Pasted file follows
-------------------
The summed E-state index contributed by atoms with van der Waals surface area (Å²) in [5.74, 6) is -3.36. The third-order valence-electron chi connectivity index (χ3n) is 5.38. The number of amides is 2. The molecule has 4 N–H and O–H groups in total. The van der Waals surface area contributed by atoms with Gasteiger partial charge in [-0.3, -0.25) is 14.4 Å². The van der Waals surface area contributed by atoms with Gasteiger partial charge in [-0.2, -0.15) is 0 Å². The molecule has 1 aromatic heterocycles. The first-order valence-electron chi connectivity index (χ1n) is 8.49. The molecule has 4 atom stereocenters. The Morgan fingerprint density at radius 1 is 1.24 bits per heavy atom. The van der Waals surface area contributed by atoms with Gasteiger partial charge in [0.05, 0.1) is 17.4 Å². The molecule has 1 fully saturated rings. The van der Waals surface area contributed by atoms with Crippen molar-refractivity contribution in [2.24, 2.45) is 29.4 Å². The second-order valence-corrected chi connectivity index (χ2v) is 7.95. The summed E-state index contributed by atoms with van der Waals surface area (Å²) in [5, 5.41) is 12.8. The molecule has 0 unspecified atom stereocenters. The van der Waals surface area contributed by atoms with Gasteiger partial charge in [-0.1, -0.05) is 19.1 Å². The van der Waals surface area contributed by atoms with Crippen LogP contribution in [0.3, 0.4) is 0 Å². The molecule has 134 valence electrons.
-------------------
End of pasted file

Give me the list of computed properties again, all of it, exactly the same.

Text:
The summed E-state index contributed by atoms with van der Waals surface area (Å²) in [5.74, 6) is -3.36. The third-order valence-electron chi connectivity index (χ3n) is 5.38. The number of amides is 2. The molecule has 4 N–H and O–H groups in total. The van der Waals surface area contributed by atoms with Gasteiger partial charge in [-0.3, -0.25) is 14.4 Å². The van der Waals surface area contributed by atoms with Gasteiger partial charge in [-0.2, -0.15) is 0 Å². The molecule has 1 aromatic heterocycles. The first-order valence-electron chi connectivity index (χ1n) is 8.49. The molecule has 4 atom stereocenters. The Morgan fingerprint density at radius 1 is 1.24 bits per heavy atom. The van der Waals surface area contributed by atoms with Gasteiger partial charge in [0.05, 0.1) is 17.4 Å². The molecule has 1 fully saturated rings. The van der Waals surface area contributed by atoms with Crippen molar-refractivity contribution in [2.24, 2.45) is 29.4 Å². The second-order valence-corrected chi connectivity index (χ2v) is 7.95. The summed E-state index contributed by atoms with van der Waals surface area (Å²) in [5, 5.41) is 12.8. The molecule has 0 unspecified atom stereocenters. The van der Waals surface area contributed by atoms with Gasteiger partial charge in [-0.1, -0.05) is 19.1 Å². The van der Waals surface area contributed by atoms with Crippen LogP contribution in [0.3, 0.4) is 0 Å². The molecule has 134 valence electrons.